Well it's finally here, the day we all anticipate throughout the year. It is a day of holy reverence and deep introspection. It is also a day of rodents and farcical meteorological fortune telling. Ladies and gentleman, Groundhog Day has finally arrived. OK, so it's not as big a deal as Halloween or Christmas, but it still shows up on the calendar and, more importantly, was immortalized in a Bill Murray comedy -- so attention must be paid! Sorry to go all Arthur Miller for a moment, but it was during a recent viewing of Harold Ramis' fantastic 1993 film that I began to ponder what it would be like to be stuck in the same day forever. More to the point, what would it be like to be trapped in one cinematic day for all eternity?
Here is a list of days in moviedom we’d rather not relive.
Day of the Dead
There are few things on this planet that terrify me more than zombies. While I have mostly satisfied myself that there is probably no way the bodies of the recently deceased would ever suddenly spring to life and begin feasting on the flesh of the living, it still gives me the heebies as well as the jeebies to think about. But honestly, that wouldn't be the worst part in being stuck in this the final chapter of Romero's 'Dead Trilogy' -- Day of the Dead. I think I'd much rather deal with the ravenous undead horde than live under the thumb a psychotic military asshole. The only plus side would be having loads of time to spend with Bub.
The Day the Earth Stood Still
The feeling of being completely powerless is not one anyone enjoys. But imagine feeling the most powerless any Earthling can feel every day for the rest of time. In the 1951 sci-fi classic The Day the Earth Stood Still, a visitor from another planet basically tells all of humanity to either stop fighting or it will be destroyed by his robo-henchman Gort. So not only are we being told what to do, but also this mysterious threat has so terrified the planet that everything grinds to a halt. On top of all that, we’d have to experience a thinly veiled metaphor for the Cold War ad nauseum.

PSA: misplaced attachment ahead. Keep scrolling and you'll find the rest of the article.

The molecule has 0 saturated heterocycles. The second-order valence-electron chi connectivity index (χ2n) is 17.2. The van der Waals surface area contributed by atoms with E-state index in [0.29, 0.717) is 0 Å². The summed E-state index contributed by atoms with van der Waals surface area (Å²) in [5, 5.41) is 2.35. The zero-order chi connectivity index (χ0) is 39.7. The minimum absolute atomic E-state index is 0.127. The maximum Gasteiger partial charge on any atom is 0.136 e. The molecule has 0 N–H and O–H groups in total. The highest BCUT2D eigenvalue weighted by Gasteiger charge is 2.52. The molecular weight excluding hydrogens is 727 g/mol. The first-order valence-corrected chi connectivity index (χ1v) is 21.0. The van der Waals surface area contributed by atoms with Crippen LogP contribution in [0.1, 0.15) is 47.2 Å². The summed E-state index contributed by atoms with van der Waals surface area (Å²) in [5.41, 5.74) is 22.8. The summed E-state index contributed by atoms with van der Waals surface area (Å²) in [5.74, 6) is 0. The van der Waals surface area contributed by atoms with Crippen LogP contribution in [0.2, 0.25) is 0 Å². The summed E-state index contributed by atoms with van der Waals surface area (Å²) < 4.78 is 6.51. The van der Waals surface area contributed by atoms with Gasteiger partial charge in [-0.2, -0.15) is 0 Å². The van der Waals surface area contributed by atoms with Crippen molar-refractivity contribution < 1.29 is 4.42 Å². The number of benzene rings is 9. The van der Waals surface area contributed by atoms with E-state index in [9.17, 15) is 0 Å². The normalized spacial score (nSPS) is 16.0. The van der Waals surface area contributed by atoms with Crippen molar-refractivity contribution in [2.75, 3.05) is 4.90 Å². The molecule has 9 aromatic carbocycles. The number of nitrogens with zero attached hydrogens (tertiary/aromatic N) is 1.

Terminator 2: Judgment Day
Every time my iPhone manages to track my exact location, anticipate what song I want to listen to, or choose a restaurant for me, I fear the eminent rise of Skynet and the fall of the human race in the fiery holocaust known as Judgment Day. Sure, Arnold and Linda Hamilton were able to stop the agent of the machines before he managed to kill the future leader of the resistance as a child, but if they had to repeat that process every day, how long before they would slip up and the machines would win? But really, my ultimate fear is being stuck hanging out with Edward Furlong for eternity. Given that alternative, maybe I would root for the machines.
Day of the Animals
Everybody loves hiking, right? We love to get out and reconnect with nature, see all the fuzzy little woodland critters. Well, what if those fuzzy little woodland critters were conspiring to kill you? William Girdler’s 1977 B movie brings into serious contention the structure of our established food pyramid. While it would be great to be able to hang out with the late, great Leslie Nielsen, the fact that he is a total d-bag in the film is a major drawback. But at least we would be perpetually experiencing a time in which bears are the ultimate rape-deterrent. Seriously, you have to watch this film.
In one 24-hour period, aliens wipe out New York, L.A. and Washington, D.C. While this does offer the advantage of eliminating Congress, Friedberg and Seltzer, and the New York Yankees, I suppose there would be negative aspects as well. I can’t really imagine constantly reliving a time when Bill Pullman was president, Jeff Goldblum was a cable repairman, and Randy Quaid was allowed to operate aircraft. And while that “Today ... we celebrate our Independence Day!" speech is inspiring the first 20 times you hear it on cable, it would surely lose its pomp and circumstance after 365 continuous days.